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The Project: To reduce medical complications in hospital intensive-care units with a constant feed of vital statistics to doctors.

The Payoff: Complications such as blood clots have been reduced from a 25% frequency rate to near zero.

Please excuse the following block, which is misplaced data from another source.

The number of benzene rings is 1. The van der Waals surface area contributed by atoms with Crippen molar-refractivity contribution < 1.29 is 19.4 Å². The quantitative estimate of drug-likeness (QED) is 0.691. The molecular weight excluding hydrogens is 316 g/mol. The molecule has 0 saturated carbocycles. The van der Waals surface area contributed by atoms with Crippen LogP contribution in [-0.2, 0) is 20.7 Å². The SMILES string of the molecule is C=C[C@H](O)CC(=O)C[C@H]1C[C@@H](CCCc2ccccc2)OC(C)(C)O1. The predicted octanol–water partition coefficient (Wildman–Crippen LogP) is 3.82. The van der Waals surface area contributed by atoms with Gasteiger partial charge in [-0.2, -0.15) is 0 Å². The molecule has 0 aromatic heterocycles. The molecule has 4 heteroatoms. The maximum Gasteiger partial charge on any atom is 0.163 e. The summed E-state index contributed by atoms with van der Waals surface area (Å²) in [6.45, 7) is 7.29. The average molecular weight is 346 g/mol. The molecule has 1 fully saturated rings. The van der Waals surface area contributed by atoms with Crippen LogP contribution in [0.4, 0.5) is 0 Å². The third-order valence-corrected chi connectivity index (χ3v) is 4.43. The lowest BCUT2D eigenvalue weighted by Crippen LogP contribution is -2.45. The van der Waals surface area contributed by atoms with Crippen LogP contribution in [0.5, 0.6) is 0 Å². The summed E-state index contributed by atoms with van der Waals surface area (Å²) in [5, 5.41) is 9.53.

If you're laid up in an intensive-care unit, you may welcome an extra set of eyes watching over you. That's what's coming for patients at Sutter Health, a Sacramento (Calif.) hospital chain. It's spending $20 million on a Web system dubbed eICU that combines patient monitoring and digital record-keeping. In-room cameras and monitoring devices feed vital stats such as pulse and blood pressure to doctors. Sutter plans to roll out the system to 420 beds in 20 hospitals in the next two years. In the two hospitals where the system is already in place, blood-clot rates have dropped from 25% to near zero and stress-ulcer rates have declined from 14% to almost zero. Fewer complications mean freed-up beds. The chain hopes to cut the average ICU stay by 15%. "That is, in effect, creating more ICU beds for us," says Dr. Gordon Hunt, Sutter's chief medical officer. And better intensive care for his patients. By Jim Kerstetter

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